Ottawa

Advocacy group gets earful from bus riders frustrated by LRT

The delay-ridden Confederation light rail line has frustrated commuters since it launched in September, and one advocacy group says it's being bombarded with complaints.

Ottawa Transit Riders held a public meeting Saturday at the University of Ottawa

Kari Glynes Elliott, co-founder of Ottawa Transit Riders, says people have been complaining about how the city's bus network has changed since light rail launched in September. (Olivier Plante/CBC)

The delay-ridden Confederation Line has frustrated commuters since it launched in September, and one advocacy group says it's being bombarded with complaints.

"We have, actually, a spreadsheet about specific issues and things like that," said Kari Glynes Elliott, co-founder of Ottawa Transit Riders.

"The big thing is the frustration with the buses."

The group, which formed to be a voice for disgruntled OC Transpo riders, held a public meeting Saturday at the University of Ottawa, attracting a few dozen attendees.

The meeting came one day after two more LRT delays led Mayor Jim Watson to declare he was "furious" with the state of the light rail line.

Watson then announced some immediate fixes — including spending $3.5 million to put 40 buses back on the road later this week.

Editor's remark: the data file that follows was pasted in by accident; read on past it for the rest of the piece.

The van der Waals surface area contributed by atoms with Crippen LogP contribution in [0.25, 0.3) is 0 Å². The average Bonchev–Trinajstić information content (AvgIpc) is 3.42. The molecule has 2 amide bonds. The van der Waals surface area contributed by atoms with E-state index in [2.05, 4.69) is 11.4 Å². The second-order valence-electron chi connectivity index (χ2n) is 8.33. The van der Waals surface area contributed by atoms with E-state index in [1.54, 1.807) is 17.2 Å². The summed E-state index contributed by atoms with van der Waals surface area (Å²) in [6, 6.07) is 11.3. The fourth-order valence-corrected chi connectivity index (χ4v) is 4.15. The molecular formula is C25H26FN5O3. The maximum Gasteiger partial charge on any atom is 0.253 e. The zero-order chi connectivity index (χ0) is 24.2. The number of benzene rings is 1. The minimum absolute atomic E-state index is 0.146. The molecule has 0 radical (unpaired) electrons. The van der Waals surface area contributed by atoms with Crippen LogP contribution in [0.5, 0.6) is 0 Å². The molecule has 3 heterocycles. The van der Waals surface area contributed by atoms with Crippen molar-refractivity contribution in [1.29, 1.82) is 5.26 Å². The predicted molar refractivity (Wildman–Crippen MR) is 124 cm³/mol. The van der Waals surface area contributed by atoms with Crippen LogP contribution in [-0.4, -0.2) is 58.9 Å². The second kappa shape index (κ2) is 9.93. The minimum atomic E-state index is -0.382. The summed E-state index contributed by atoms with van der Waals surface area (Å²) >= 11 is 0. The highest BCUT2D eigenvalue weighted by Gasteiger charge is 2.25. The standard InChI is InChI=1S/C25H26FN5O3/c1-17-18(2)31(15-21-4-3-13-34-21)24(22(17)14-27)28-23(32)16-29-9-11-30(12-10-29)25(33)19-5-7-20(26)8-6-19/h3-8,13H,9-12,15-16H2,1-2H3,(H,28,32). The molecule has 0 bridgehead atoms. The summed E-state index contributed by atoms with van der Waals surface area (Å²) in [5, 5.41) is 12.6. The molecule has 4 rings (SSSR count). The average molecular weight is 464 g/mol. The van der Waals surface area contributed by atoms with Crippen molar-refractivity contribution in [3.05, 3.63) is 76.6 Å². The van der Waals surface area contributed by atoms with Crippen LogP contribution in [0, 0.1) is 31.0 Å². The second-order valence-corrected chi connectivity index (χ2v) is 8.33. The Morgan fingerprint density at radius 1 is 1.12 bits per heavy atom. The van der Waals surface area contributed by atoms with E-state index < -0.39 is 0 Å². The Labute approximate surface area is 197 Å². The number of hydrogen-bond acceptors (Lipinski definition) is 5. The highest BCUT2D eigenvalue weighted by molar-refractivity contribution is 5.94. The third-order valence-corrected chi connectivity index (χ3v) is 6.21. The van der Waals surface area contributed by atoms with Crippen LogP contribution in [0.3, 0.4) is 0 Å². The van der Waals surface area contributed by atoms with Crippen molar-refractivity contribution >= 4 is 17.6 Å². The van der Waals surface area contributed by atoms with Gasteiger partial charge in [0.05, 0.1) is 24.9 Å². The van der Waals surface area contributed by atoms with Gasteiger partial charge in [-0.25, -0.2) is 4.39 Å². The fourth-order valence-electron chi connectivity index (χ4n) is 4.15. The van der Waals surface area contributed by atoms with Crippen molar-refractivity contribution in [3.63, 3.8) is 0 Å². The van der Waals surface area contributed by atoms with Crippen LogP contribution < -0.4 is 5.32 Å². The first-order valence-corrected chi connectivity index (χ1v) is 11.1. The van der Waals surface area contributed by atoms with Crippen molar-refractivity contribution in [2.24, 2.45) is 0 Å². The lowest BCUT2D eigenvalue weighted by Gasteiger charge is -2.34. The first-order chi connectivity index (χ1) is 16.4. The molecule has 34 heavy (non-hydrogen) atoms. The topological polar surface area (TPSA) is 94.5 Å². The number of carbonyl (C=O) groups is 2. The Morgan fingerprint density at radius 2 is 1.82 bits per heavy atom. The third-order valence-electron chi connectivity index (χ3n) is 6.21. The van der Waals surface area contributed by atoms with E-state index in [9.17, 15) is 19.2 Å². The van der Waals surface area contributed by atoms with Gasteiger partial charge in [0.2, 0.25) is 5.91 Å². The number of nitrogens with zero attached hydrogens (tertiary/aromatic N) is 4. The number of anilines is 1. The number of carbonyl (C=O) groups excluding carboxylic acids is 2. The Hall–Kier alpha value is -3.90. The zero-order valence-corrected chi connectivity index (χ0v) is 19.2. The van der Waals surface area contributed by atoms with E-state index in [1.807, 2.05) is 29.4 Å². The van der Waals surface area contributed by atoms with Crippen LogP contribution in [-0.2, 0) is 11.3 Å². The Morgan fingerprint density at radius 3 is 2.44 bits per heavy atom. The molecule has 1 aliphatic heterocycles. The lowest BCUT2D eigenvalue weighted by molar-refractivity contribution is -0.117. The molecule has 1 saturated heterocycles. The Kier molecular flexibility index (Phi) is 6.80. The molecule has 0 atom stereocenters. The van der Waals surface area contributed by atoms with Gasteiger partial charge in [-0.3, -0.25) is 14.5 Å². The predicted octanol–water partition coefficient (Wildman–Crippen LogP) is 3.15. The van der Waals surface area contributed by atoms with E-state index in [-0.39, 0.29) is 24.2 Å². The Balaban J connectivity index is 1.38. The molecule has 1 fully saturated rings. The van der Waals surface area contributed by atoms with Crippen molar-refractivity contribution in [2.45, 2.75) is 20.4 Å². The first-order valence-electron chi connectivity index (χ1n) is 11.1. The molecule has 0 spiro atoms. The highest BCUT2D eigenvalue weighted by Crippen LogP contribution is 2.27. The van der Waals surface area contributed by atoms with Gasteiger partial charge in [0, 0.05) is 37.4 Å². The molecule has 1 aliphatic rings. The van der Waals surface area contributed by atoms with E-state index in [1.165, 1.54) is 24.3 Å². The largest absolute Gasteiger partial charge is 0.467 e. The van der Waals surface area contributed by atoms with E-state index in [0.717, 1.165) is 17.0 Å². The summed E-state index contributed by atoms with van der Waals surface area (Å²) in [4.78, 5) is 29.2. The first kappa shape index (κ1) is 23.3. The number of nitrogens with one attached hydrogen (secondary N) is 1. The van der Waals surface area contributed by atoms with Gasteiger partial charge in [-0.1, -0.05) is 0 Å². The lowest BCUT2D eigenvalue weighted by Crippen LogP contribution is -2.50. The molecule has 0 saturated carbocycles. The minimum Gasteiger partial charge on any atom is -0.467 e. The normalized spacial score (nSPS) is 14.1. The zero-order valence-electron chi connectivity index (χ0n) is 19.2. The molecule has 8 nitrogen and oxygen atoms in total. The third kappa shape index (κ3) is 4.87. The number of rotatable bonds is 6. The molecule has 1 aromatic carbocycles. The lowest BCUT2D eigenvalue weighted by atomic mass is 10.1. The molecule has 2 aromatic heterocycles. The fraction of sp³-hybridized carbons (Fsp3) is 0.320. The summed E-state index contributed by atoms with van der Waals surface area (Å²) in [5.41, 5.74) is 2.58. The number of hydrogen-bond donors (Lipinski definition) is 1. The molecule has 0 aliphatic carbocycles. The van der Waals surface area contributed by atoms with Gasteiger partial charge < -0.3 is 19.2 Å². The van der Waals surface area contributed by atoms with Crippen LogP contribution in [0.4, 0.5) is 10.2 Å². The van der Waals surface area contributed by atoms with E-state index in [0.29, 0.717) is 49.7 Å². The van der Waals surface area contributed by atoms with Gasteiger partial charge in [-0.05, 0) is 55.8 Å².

But it's not just train riders who've been frustrated with the Confederation Line: bus users are also unhappy, Glynes Elliott said, as many routes were modified or removed altogether following its launch.

Carolyn Lecorre, who uses transit to take her two-year-old daughter to daycare, attended Saturday’s meeting to voice her concerns. (Olivier Plante/CBC)

Stronger together

Glynes Elliott said her group intends to make specific demands to the city. They include making the transit more affordable and accessible, while also improving communication with riders.

"When we are many people together, we can achieve bigger things," said Carolyn Lecorre, who uses transit to take her two-year-old daughter to daycare.

The Vanier resident, who's also a volunteer for the group, said the new system isn't helping anyone — especially those who rely solely on buses.

And with winter on its way, Lecorre is worried her transit woes will only be compounded by the snow.

"We can put more pressure on on city council and on OC Transpo to make the changes that we demand," she said.

Kitchissippi Coun. Jeff Leiper poses with a camera near Holland Cross on Nov. 2, 2019. Leiper was inviting residents to come and share their concerns, on camera, about Ottawa's transit system. (Claudine Richard/Radio-Canada)

Not the only meeting 

On the city's west side, one city councillor also gave the public a chance Saturday to air their frustrations. 

Kitchissippi Coun. Jeff Leiper set up a camera at Holland Cross and invited constituents to come and record their complaints.

"We've obviously been having a rough time with the service switch-over," the councillor said.

With files from Hillary Johnstone

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